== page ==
Parents as assistant-coaches

When you coach a kid you coach her parent. Period.

Some coaches don’t like to get a player’s parents involved in the teaching of the athlete for that reason. I find it can be a huge advantage for myself, and the athlete in the long-run though.

First, here are two of the reasons why I think coaches don’t like to involve the parents:

1. Parents reinterpret what is being taught, and change it. Yes, this happens. I continually have to reinforce what I want and why, but for the amount of times I have to do that compared to the upside—it’s worth it.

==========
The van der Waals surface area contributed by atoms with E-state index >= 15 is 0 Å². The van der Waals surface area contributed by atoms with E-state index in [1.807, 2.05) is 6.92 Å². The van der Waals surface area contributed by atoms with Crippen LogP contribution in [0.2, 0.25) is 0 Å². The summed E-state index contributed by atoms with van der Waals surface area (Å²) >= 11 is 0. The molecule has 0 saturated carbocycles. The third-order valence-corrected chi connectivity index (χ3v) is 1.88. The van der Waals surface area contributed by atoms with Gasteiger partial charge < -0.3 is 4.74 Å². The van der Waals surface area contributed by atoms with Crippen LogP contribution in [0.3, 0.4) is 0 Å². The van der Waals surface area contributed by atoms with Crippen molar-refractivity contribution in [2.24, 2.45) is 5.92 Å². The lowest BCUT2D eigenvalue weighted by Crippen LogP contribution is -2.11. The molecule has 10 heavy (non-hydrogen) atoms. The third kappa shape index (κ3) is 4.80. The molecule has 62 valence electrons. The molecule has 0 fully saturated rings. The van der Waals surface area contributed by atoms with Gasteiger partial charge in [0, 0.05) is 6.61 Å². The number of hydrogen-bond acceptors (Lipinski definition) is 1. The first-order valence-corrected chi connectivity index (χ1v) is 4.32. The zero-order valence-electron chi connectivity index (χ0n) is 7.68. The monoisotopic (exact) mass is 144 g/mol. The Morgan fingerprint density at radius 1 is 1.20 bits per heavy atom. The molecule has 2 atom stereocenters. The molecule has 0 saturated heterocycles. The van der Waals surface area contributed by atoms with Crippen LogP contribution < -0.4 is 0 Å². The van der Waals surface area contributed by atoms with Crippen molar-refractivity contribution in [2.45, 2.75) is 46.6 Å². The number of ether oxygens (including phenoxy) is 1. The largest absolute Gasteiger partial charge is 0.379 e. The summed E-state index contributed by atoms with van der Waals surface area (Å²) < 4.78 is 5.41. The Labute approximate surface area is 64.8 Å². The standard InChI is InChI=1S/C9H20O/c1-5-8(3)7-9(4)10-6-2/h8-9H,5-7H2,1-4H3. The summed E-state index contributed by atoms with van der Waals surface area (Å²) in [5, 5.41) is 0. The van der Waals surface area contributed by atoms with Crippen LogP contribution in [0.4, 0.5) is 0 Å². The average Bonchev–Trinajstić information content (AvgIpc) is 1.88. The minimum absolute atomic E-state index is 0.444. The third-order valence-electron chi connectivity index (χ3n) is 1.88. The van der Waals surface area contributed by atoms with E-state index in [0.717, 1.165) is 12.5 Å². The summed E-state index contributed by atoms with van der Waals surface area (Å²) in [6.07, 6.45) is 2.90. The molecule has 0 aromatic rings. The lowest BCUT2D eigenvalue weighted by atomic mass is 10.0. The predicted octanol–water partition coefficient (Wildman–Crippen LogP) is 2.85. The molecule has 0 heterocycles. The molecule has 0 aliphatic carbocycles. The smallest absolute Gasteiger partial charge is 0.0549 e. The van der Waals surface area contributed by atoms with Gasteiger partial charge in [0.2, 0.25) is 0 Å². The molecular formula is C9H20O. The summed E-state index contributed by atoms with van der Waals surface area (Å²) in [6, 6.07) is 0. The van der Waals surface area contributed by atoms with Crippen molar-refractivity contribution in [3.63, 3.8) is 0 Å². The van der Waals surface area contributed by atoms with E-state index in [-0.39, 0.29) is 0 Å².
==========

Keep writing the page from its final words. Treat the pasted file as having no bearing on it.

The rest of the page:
2. Students will leave if the parent is taught what the coach knows. Yes, this has happened with some of my students. I have quite a few dads, and even moms that are now good pitching coaches in their own right. I like to think I had something to do with it.

That’s how I started.

I used to take my high school pitchers to Ernie Parker for lessons when he was living in Orange County (California).

Then—after a couple of years—I started giving lessons, but if it hadn’t been for taking my players to lessons I would never have realized I have a knack for teaching pitching.

Read the rest of this series here this Thursday, Aug. 26.

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